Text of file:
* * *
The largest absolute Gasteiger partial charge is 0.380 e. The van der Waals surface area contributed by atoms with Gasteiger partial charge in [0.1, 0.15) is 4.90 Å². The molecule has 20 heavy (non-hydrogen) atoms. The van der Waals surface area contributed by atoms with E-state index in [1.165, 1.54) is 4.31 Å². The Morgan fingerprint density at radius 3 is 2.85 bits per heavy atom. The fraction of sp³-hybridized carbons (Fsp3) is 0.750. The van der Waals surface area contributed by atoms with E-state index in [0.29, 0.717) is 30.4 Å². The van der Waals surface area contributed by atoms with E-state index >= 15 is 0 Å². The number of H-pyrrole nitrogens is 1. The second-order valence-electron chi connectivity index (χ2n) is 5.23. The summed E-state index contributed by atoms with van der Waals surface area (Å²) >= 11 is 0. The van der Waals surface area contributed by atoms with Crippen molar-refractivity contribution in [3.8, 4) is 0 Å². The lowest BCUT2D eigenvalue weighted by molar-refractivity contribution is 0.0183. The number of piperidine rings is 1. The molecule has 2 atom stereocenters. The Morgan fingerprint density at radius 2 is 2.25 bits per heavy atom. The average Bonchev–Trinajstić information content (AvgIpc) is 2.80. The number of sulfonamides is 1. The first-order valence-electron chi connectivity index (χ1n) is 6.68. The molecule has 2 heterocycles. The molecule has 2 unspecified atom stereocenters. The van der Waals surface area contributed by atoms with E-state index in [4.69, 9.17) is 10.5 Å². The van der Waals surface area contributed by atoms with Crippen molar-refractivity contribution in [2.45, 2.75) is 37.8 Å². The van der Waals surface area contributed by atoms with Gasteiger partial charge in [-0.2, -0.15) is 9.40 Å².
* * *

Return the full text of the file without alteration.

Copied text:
The largest absolute Gasteiger partial charge is 0.380 e. The van der Waals surface area contributed by atoms with Gasteiger partial charge in [0.1, 0.15) is 4.90 Å². The molecule has 20 heavy (non-hydrogen) atoms. The van der Waals surface area contributed by atoms with E-state index in [1.165, 1.54) is 4.31 Å². The Morgan fingerprint density at radius 3 is 2.85 bits per heavy atom. The fraction of sp³-hybridized carbons (Fsp3) is 0.750. The van der Waals surface area contributed by atoms with E-state index in [0.29, 0.717) is 30.4 Å². The van der Waals surface area contributed by atoms with E-state index >= 15 is 0 Å². The number of H-pyrrole nitrogens is 1. The second-order valence-electron chi connectivity index (χ2n) is 5.23. The summed E-state index contributed by atoms with van der Waals surface area (Å²) >= 11 is 0. The van der Waals surface area contributed by atoms with Crippen molar-refractivity contribution in [3.8, 4) is 0 Å². The lowest BCUT2D eigenvalue weighted by molar-refractivity contribution is 0.0183. The number of piperidine rings is 1. The molecule has 2 atom stereocenters. The Morgan fingerprint density at radius 2 is 2.25 bits per heavy atom. The average Bonchev–Trinajstić information content (AvgIpc) is 2.80. The number of sulfonamides is 1. The first-order valence-electron chi connectivity index (χ1n) is 6.68. The molecule has 2 heterocycles. The molecule has 2 unspecified atom stereocenters. The van der Waals surface area contributed by atoms with E-state index in [4.69, 9.17) is 10.5 Å². The van der Waals surface area contributed by atoms with Crippen molar-refractivity contribution in [2.45, 2.75) is 37.8 Å². The van der Waals surface area contributed by atoms with Gasteiger partial charge in [-0.2, -0.15) is 9.40 Å².